Commentary on Romans 6:12-23
Diving into this lesson at v. 12 of Romans 6 puts one midstream into a powerful current of Paul’s theological reflection.
Indeed, v. 12 begins with the word “Therefore” because what follows in v. 12 (and in vv. 12-14) builds off what Paul has already written in vv. 1-11 of Romans 6, namely, that by the grace of God the Christians have mysteriously participated in the death of Christ, so that they (we) are dead to sin and “alive to God in Christ Jesus.”
Now, however, Paul recognizes that the power of sin is still active in the world of the believers, so that Christians are confronted with the real peril of falling back into the submission to sin that will result in the Christians’ following the baser instincts of human existence rather than God’s will and leadership. In one sense Paul is telling the Romans that God has already rescued the Christians out of the mud and cleaned them off through the bath of baptism, so that Paul admonishes these same believers to stay out of the mud, to resist any subsequent urge to return to the mud-bath from which they have already been rescued.
More importantly, however, than the real need to resist returning to the mud is the positive dimension of Paul’s teaching–that having been “brought from death to life,” the Christians have the opportunity to give themselves to God and to live according to God’s righteousness, i.e., God’s will, God’s power, God’s action in the world for salvation, God’s purposes.
Verse 14 forms both an admonition and a promise. Here Paul tells his readers that they are truly freed from the power of sin and that they are secure in their freedom because God’s grace is the source of their liberty and security. The contrast in this verse between “law” and “grace” brings up a point long debated in Christian circles. What Paul is saying, however, is that in one way of living there is freedom–grace is God’s power at work liberating the believers from their involvements with sin; whereas in another way of forming life, the attempt to live life rightly through the observance of the law, one is left essentially on one’s own without God’s liberating power. For as Paul the Christian sees it, the law (holy, just, and good as it is) is impotent to resolve the dilemma humanity faces in relation to sin, while grace is God’s power per se at work doing for the Christians what they cannot do for themselves.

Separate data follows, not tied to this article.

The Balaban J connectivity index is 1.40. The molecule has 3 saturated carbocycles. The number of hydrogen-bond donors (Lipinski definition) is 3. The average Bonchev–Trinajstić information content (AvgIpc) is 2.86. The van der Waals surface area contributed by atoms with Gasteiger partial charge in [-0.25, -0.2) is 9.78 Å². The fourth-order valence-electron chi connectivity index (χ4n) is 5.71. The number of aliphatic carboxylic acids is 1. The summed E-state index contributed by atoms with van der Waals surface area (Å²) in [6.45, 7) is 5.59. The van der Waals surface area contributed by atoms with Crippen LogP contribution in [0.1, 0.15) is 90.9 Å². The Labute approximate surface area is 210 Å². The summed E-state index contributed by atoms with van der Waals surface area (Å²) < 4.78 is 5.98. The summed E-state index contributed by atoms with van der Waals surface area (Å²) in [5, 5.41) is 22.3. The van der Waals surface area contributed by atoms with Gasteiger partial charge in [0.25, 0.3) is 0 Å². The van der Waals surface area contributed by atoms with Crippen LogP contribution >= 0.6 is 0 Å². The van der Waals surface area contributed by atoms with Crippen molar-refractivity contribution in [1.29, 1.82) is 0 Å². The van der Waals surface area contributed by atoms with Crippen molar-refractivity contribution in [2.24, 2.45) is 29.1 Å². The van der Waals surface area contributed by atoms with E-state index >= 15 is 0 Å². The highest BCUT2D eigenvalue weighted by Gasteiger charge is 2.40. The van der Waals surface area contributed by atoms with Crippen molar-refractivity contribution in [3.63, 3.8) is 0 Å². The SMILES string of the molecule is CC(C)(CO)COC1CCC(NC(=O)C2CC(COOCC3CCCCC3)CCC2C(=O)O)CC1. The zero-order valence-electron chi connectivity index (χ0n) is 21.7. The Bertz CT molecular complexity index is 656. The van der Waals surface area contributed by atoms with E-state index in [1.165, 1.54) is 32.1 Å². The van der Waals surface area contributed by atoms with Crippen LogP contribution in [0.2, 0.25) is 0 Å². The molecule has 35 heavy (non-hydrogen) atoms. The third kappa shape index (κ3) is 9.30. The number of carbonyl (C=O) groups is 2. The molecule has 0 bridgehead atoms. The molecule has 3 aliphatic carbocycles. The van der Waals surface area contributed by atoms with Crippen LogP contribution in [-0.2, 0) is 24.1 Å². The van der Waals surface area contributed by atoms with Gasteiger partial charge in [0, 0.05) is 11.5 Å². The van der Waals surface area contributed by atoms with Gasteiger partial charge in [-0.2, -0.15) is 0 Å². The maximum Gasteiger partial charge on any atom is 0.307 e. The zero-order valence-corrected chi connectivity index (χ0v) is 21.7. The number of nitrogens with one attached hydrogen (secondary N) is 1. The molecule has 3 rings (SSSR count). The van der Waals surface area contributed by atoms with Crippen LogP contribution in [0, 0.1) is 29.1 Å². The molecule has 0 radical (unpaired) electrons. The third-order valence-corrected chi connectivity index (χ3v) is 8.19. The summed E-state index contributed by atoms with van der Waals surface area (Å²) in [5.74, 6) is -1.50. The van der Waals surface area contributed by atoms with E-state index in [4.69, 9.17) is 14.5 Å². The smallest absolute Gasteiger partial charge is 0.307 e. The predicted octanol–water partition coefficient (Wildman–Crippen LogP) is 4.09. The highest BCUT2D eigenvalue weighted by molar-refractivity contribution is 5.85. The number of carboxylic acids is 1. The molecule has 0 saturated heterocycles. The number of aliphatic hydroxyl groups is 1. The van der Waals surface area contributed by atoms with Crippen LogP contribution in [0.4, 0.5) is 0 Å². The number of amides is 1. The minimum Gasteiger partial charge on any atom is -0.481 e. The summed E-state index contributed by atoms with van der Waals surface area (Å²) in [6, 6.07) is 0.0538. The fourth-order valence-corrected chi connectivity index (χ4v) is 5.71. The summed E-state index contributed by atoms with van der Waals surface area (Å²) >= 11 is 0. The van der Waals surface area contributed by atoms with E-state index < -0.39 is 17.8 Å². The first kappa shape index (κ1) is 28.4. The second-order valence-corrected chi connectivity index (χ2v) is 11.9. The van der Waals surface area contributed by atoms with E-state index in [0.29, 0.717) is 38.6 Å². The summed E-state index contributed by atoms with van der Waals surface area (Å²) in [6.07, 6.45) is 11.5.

Verse 15 follows v. 14 by employing a rhetorical device know as a diatribe. This manner of reflection and argumentation imaginatively presents two orators in a debate or in an exchange with each other. Given the statement in v. 14, the reader of Paul’s letter is to imagine that someone raises a question regarding that declaration (the statement in v. 14). Then, in turn, there is an answer given with explanation to the question that is raised. Paul employs this device in several of his letters, especially in Romans. To sketch the imaginary exchange:
Orator One: For sin will have no dominion over you, since you are not under law but under grace.
Orator Two: What then? Should we sin because we are not under law but under grace?
Orator One: By no means! Do you not know. . . (Paul continues with these remarks from Orator One at least through v. 18).
Paul’s point is that independence from law and commitment to and dependence upon grace does not mean that the believers will lapse into a lifestyle of sinfulness. In fact, for Paul it means just the opposite. (As one sees in Romans 7) sin uses the law to deceive humanity into believing that life is manageable essentially on one’s own–commitment to and observance of the law can be thought to be sufficient for resisting the power of sin. For Paul, however, the experience of grace exposes the inadequacy of human efforts at godliness and shows the power and sufficiency of grace to live obediently to God’s righteousness. Simultaneously Paul exposes the real power of the reality of sin–sin leads to death. Yet, Paul declares that obedience (to God’s grace) means righteousness.
Verses 17-18 contrast the conditions of being either “slaves of sin” or “slaves of righteousness.” In this same vein, the singer-songwriter Bob Dylan summarized the matter in a song entitled, “Gotta Serve Somebody”–part of which goes,
“You’re gonna have to serve somebody, yes indeed,
“You’re gonna have to serve somebody.
“Well, it may be the devil or it may be the Lord
“But you’re gonna have to serve somebody.”
In turn, Paul’s teaching in v. 19 is not exactly flattering, even though it had been shown to be true. He starts by explaining that his teaching at this point has its limitations because the Romans themselves have real limitations in their capacity of understanding. (This may not be a ploy that one will elect to imitate in the substance or rhetorical patterning of a sermon!) Then, Paul reminds the Romans that their lives had formerly been less than perfect models of piety. Yet, the Romans were at the time of Paul’s writing living differently. Thus, Paul can admonish them to give themselves to righteousness for sanctification–i.e., they are to devote themselves to God and God’s work in the world so that they may continue to grow in God’s grace.
Finally, in vv. 20-23 Paul continues his line of reasoning, offering (v. 20 begins with the explanatory work “for” in Greek) an explanation of sorts that contrasts sin and its result, death, on the one hand, with righteousness and its results, sanctification and eternal life, on the other. Paul reminds the Romans that involvement with sin meant no involvement with righteousness; but now, involvement with righteousness means no involvement with sin. In v. 23 Paul caps the section with one of the most memorable lines in this letter to the Romans.